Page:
• Performing code reviews
      • Experimenting and keeping up to date
      • The tension between software architects and employers
      • You don’t have to give up coding
      • Don’t code all the time
    • 9. Software architects should be master builders
      • State of the union
      • Back in time
      • Did master builders actually build?
      • Ivory towers?
      • Divergence of the master builder role
      • Achieving the role
      • Architects need to work with the teams
    • 10. From developer to architect
      • Experience is a good gauge but you need to look deeper
      • The line is blurred
      • Crossing the line is our responsibility
    • 11. Broadening the T
      • Deep technology skills
      • Breadth of knowledge
      • Software architects are generalising specialists
      • Software architecture is a technical career
    • 12. Soft skills
      • Stay positive
    • 13. Software development is not a relay sport
      • “Solution Architects”
      • Somebody needs to own the big picture
    • 14. Software architecture introduces control?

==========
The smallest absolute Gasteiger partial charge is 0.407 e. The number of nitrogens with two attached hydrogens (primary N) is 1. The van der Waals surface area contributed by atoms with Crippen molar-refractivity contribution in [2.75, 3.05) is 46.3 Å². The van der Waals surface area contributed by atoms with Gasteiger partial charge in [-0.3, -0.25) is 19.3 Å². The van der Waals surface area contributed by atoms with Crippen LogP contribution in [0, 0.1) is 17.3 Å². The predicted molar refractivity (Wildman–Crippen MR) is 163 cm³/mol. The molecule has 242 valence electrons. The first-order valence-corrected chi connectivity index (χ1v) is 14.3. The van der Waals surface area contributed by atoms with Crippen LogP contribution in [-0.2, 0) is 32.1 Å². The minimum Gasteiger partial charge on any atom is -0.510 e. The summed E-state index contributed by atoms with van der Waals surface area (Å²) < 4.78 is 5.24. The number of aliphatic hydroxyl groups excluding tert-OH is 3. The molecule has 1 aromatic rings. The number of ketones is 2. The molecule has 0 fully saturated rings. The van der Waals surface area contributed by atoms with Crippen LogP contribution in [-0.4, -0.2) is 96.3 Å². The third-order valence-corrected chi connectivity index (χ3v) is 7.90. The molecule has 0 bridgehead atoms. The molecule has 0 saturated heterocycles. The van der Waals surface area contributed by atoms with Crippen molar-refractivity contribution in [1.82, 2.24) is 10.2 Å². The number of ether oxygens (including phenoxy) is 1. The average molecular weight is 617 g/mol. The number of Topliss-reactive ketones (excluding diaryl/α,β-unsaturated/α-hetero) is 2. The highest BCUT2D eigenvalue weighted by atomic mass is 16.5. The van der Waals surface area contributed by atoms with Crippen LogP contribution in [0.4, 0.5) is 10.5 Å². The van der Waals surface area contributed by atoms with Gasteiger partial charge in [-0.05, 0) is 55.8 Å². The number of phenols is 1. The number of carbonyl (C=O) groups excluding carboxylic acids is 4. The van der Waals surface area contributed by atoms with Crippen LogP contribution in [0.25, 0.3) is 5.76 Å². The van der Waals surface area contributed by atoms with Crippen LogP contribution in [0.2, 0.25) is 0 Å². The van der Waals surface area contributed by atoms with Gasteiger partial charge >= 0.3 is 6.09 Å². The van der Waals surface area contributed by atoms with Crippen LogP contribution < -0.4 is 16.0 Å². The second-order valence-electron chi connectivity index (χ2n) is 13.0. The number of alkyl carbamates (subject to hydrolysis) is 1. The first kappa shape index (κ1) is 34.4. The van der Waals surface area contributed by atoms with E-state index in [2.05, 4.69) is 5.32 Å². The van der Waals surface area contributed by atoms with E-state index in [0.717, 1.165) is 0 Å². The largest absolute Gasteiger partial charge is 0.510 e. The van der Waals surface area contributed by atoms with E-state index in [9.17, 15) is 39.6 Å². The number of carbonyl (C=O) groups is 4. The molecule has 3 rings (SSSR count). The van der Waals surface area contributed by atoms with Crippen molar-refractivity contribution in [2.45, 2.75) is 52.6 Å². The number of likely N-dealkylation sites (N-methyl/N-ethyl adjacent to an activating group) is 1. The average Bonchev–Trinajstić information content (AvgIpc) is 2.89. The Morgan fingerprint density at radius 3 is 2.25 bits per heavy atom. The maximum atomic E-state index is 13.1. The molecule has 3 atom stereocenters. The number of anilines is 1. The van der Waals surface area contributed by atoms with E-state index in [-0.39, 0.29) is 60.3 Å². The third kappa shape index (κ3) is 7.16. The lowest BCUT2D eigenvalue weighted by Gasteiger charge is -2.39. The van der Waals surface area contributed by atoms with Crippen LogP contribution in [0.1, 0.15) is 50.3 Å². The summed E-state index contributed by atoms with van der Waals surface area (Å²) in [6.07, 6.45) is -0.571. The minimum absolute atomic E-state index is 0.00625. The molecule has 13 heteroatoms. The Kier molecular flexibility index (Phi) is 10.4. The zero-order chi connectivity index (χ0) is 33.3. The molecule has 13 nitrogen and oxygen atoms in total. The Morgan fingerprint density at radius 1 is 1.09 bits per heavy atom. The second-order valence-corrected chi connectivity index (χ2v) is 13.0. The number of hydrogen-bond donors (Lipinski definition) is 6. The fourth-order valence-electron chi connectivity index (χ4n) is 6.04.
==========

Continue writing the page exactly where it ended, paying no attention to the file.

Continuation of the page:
• Provide guidance, strive for consistency
      • How much control do you need?
      • Control varies with culture
      • A lever, not a button
    • 15. Mind the gap
      • Developers focus on the low-level detail
      • Architects dictate from their ivory towers
      • Reducing the gap
      • A collaborative approach to software architecture
    • 16. Where are the software architects of tomorrow?
      • Coaching, mentoring and apprenticeships
      • We’re losing our technical mentors
      • Software teams need downtime
    • 17. Everybody is an architect, except when they’re not
      • Everybody is an architect
      • Except when they’re not
      • Does agile need architecture?
    • 18. Software architecture as a consultant
      • Domain knowledge
      • Authority
    • 19. Questions
  • III Designing software
    • 20. Architectural drivers
      • 1. Functional requirements
      • 2. Quality Attributes
      • 3. Constraints
      • 4. Principles
      • Understand their influence
    • 21. Quality Attributes (non-functional requirements)
      • Which are important to you?
    • 22. Working with non-functional requirements
      • Capture
      • Refine
      • Challenge
    • 23. Constraints
      • Time and budget constraints
      • Technology constraints
      • People constraints